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By J.S. von Dacre

Investigative Journalist of the International Criminal Court against Child Kidnapping

The face of eight-year-old Asifa Bano is plastered on newspapers all across the world. An umbrella of lashes frames her big, dark eyes as she stares back at the viewer, in a haunting gaze that demands to know how her life could be so tragically and heinously cut short.

No words could encapsulate the sheer terror, agony, and despair this little girl must have felt in the last moments of her life. Any hope she had for a loved one to rescue her, was snuffed out–swiftly and callously, like a candle blown out in the coldest of winds.

Asifa was kidnapped and held in a temple for many days where she was gang-raped, tortured and finally, killed. She was then strangled before a rock was used to bludgeon her head. It is alleged that one of the police officers involved in the crime, pleaded to be able to rape her one more time before she died.

Sanji Ram, a 60-year-old retired government official, believed to be the leader of the gang, his son, Vishal, his nephew, his friend, and a minor, have been accused of Asifa’s rape and murder.

Also implicated are police officers Surender Verma, Anand Dutta, Tilak Raj and Mr. Khajuria, who all allegedly helped to plan the schoolgirl’s abduction from the Kashmiri meadows where she was tending to her horses on that fateful day that she was taken.

It is believed that the motivation for the ruthless act was to force the Gujjars, a nomadic Muslim community of shepherds to which Asifa belonged, out of Jammu. The divide between the two religious sides–Hindus and Muslims, has long been fuelled by a bitter feud.

Mohammed Yousuf Pujwala, Asifa’s adoptive father said, “She played with all the children…She didn’t know the difference between a Muslim and a Hindu. She was only 8 years old.

“Now every moment I feel her absence. Everything reminds me of her–her clothes, her place at the table, the horses.”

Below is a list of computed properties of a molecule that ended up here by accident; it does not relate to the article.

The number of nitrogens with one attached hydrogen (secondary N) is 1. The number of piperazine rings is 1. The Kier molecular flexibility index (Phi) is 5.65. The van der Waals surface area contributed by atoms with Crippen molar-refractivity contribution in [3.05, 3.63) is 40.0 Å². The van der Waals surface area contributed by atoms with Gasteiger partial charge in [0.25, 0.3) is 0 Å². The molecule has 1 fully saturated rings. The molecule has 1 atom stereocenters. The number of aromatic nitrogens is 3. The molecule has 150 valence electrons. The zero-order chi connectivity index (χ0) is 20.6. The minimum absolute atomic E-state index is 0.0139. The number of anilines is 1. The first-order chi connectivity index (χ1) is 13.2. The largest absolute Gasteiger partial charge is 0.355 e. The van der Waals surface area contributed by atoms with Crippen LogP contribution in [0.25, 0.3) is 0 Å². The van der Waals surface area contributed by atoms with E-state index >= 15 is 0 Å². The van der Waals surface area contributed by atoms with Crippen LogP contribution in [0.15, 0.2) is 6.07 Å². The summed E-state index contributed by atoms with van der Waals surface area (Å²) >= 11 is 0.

When Asifa disappeared on 10 January, her family knew something was wrong when her horses returned without her. They immediately launched a search for her through the long night with lanterns, flashlights, and axes. When they came up empty-handed, they filed a complaint with the police. Yet, according to her parents, the officers were unhelpful, with one even suggesting that the eight-year-old had eloped with a boy.

Speaking to the BBC, Asifa’s mother, Naseema, described the moment she saw her daughter’s crumpled body, “She had been tortured. Her legs were broken…Her nails had turned black and there were blue and red marks on her arm and fingers.”

Hundreds of thousands of protesters have spilled raucously on streets all across India to demand justice.

Yet, these protests continue to be a recurring theme while rapes in India keep increasing. The number of registered rape cases in Mumbai alone rose by 40 per cent in 2017 when compared to 2016. Out of that figure, almost 60 per cent were minor girls.

In the past week, the body of an unidentified eleven-year-old girl was discovered on the side of a road in Surat. She was tortured, raped and murdered; her body was marked with over 80 injuries, some of which covered her genitals.

Miles away in Kotwali Nagar, Uttar Pradesh, a seven-year-old girl’s body was found. While her parents were distracted with preparations for a wedding, the child was kidnapped, raped, murdered and then discarded on a dusty roadside–far away from her family and a justice system that continues to fail others like her.

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